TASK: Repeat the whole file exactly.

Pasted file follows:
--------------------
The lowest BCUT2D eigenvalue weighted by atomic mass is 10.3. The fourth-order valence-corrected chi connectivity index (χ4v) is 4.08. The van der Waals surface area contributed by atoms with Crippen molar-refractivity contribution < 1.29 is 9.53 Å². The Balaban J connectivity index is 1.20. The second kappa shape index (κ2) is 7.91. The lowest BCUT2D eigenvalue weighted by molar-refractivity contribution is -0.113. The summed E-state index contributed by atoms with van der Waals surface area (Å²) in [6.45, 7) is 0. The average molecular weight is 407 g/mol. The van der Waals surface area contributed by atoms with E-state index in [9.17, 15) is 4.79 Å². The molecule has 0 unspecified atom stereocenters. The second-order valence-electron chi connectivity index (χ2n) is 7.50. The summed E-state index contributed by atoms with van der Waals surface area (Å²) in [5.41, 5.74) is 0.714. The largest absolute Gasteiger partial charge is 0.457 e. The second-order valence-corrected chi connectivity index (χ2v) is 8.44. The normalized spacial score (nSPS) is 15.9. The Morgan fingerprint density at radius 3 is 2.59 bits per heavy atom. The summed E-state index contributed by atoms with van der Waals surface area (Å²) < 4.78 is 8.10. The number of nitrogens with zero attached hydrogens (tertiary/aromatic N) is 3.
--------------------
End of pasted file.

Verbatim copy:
The lowest BCUT2D eigenvalue weighted by atomic mass is 10.3. The fourth-order valence-corrected chi connectivity index (χ4v) is 4.08. The van der Waals surface area contributed by atoms with Crippen molar-refractivity contribution < 1.29 is 9.53 Å². The Balaban J connectivity index is 1.20. The second kappa shape index (κ2) is 7.91. The lowest BCUT2D eigenvalue weighted by molar-refractivity contribution is -0.113. The summed E-state index contributed by atoms with van der Waals surface area (Å²) in [6.45, 7) is 0. The average molecular weight is 407 g/mol. The van der Waals surface area contributed by atoms with E-state index in [9.17, 15) is 4.79 Å². The molecule has 0 unspecified atom stereocenters. The second-order valence-electron chi connectivity index (χ2n) is 7.50. The summed E-state index contributed by atoms with van der Waals surface area (Å²) in [5.41, 5.74) is 0.714. The largest absolute Gasteiger partial charge is 0.457 e. The second-order valence-corrected chi connectivity index (χ2v) is 8.44. The normalized spacial score (nSPS) is 15.9. The Morgan fingerprint density at radius 3 is 2.59 bits per heavy atom. The summed E-state index contributed by atoms with van der Waals surface area (Å²) < 4.78 is 8.10. The number of nitrogens with zero attached hydrogens (tertiary/aromatic N) is 3.